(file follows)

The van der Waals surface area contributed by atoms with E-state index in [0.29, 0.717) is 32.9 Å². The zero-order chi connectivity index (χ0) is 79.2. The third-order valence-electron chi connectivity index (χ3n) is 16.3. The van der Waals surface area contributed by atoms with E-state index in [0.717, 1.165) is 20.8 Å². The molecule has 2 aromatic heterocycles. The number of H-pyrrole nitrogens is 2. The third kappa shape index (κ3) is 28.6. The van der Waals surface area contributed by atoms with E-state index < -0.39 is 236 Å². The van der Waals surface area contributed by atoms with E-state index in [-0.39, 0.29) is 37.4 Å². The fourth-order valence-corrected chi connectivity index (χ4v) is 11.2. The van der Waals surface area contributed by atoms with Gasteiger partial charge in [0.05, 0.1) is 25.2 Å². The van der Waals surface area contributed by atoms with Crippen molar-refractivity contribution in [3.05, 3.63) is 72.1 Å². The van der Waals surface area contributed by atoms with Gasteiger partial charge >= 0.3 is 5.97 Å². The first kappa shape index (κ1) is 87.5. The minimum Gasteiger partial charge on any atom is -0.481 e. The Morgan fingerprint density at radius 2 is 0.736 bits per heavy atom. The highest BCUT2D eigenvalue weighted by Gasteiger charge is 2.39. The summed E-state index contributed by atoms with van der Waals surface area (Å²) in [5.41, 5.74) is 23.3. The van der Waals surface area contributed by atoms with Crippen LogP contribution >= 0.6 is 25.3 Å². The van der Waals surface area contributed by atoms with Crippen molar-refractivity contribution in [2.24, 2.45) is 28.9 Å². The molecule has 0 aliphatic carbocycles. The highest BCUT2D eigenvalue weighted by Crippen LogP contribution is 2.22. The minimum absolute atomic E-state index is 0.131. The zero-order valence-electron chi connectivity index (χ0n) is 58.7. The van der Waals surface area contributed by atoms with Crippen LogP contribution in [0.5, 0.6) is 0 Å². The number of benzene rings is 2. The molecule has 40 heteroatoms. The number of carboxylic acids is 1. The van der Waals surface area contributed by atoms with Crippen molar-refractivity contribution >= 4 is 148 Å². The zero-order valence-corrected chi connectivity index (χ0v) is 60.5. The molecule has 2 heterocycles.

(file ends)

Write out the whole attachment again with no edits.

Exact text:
The van der Waals surface area contributed by atoms with E-state index in [0.29, 0.717) is 32.9 Å². The zero-order chi connectivity index (χ0) is 79.2. The third-order valence-electron chi connectivity index (χ3n) is 16.3. The van der Waals surface area contributed by atoms with E-state index in [0.717, 1.165) is 20.8 Å². The molecule has 2 aromatic heterocycles. The number of H-pyrrole nitrogens is 2. The third kappa shape index (κ3) is 28.6. The van der Waals surface area contributed by atoms with E-state index < -0.39 is 236 Å². The van der Waals surface area contributed by atoms with E-state index in [-0.39, 0.29) is 37.4 Å². The fourth-order valence-corrected chi connectivity index (χ4v) is 11.2. The van der Waals surface area contributed by atoms with Gasteiger partial charge in [0.05, 0.1) is 25.2 Å². The van der Waals surface area contributed by atoms with Crippen molar-refractivity contribution in [3.05, 3.63) is 72.1 Å². The van der Waals surface area contributed by atoms with Gasteiger partial charge >= 0.3 is 5.97 Å². The first kappa shape index (κ1) is 87.5. The minimum Gasteiger partial charge on any atom is -0.481 e. The Morgan fingerprint density at radius 2 is 0.736 bits per heavy atom. The highest BCUT2D eigenvalue weighted by Gasteiger charge is 2.39. The summed E-state index contributed by atoms with van der Waals surface area (Å²) in [5.41, 5.74) is 23.3. The van der Waals surface area contributed by atoms with Crippen LogP contribution >= 0.6 is 25.3 Å². The van der Waals surface area contributed by atoms with Crippen molar-refractivity contribution in [2.24, 2.45) is 28.9 Å². The molecule has 0 aliphatic carbocycles. The highest BCUT2D eigenvalue weighted by Crippen LogP contribution is 2.22. The minimum absolute atomic E-state index is 0.131. The zero-order valence-electron chi connectivity index (χ0n) is 58.7. The van der Waals surface area contributed by atoms with Crippen LogP contribution in [0.5, 0.6) is 0 Å². The number of benzene rings is 2. The molecule has 40 heteroatoms. The number of carboxylic acids is 1. The van der Waals surface area contributed by atoms with Crippen molar-refractivity contribution >= 4 is 148 Å². The zero-order valence-corrected chi connectivity index (χ0v) is 60.5. The molecule has 2 heterocycles.